Once a full understanding of your senior loved one’s finances are established the next step is to gather existing important financial documents. It is recommended by Consumer Reports to consolidate key financial information in a list that includes:
- names and numbers of various bank and investment accounts
- insurance information (policy numbers and providers)
- regular bills
- mortgage information
- income sources
- online access information for any of the above, if necessary
This document, along with other important documents, should be kept in a locked, fire-resistant box and one other person should have knowledge of where the key is placed.
This is a good time to update or create all important legal documents, such as medical power of attorney, wills, living wills, and healthcare directives. An updated list of prescriptions is also helpful.
Create a Plan
Using the documents and information gathered, the next step is to create a long-term plan that provides a budget, financial security, money set aside for household emergencies, and accounts designated for possible health care situations.
This plan will include applying available benefits that offset the cost to your loved one. Benefit situations will be unique to your loved one’s age, work history, and military service. The National Council on Aging provides an internet resource called BenefitCheckUp that points out benefits available in your loved one’s area.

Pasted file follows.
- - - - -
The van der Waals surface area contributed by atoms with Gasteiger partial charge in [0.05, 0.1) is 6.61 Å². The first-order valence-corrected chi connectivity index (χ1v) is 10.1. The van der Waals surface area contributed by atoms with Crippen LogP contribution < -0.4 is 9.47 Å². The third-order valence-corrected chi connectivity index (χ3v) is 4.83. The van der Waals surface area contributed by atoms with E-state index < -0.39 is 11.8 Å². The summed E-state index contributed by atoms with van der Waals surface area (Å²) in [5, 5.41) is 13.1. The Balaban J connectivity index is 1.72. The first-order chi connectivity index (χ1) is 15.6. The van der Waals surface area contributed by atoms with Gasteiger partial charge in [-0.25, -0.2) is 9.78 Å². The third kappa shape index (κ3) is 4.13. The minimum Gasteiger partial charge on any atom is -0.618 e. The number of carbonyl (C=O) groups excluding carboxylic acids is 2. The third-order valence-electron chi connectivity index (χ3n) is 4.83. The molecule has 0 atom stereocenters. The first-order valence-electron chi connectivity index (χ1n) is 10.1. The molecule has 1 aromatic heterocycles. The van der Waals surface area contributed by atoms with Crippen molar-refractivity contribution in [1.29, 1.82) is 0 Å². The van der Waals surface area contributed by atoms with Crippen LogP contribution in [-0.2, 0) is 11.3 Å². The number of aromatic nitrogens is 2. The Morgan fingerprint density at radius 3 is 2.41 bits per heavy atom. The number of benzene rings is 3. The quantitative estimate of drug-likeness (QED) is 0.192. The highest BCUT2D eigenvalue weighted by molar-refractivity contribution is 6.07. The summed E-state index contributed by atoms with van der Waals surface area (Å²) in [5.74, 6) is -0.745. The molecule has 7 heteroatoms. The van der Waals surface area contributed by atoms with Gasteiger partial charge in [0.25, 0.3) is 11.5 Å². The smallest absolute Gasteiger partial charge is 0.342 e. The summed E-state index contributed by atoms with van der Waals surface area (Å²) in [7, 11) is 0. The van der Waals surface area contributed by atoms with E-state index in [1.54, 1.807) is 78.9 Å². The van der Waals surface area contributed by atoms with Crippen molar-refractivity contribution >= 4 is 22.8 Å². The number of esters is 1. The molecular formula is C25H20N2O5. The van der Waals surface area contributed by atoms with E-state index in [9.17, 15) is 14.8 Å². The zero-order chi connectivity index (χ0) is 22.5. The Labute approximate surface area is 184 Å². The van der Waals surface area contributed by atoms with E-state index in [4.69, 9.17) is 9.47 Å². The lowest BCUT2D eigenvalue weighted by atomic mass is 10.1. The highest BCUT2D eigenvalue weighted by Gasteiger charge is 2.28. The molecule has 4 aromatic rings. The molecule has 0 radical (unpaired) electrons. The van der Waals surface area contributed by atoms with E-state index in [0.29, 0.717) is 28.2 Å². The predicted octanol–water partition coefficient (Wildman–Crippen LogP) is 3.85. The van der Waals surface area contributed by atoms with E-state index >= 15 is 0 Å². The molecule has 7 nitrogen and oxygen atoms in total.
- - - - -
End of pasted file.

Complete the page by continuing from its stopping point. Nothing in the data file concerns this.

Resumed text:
The information collected will provide a strategy to use for future decisions regarding care needs associated with aging. From here, it is advised to start researching local care providers in order to have the best information available when it is needed.
A senior’s budget should take advantage of the many retail and service discounts given to people 55 and over. Help your senior loved one by creating a discount directory that includes places and products he or she regularly goes to or uses.
If your senior loved one’s income is limited and affects food budget decisions, the National Institute on Aging recommends the following for eating health on a budget:
- Ask the local grocer about senior discounts and available coupons.
- Consider store brands vs. name brands.
- Buying in bulk offers the best price.
- Focus on economical fruits and vegetables like bananas, apples, oranges, cabbage, sweet potatoes, dark-green leafy vegetable, green peppers, and regular carrots.
- Sign up for meal delivery that usually offer one hot meal a day, such as Meals on Wheels America.
Make sure your senior loved one can enjoy life by participating in fun events. If the budget is a concern, help discover affordable entertainment opportunities by researching local places that appeal to seniors or find other ways for them to have an active social life.
Once the financial conversation has begun and a plan is set in place, it is key to stay informed for financial security. Life will always throw curveballs and the best of plans will need adjustments when this happens. An organized strategy will help the senior in your life stay on course to meeting all of life’s goals.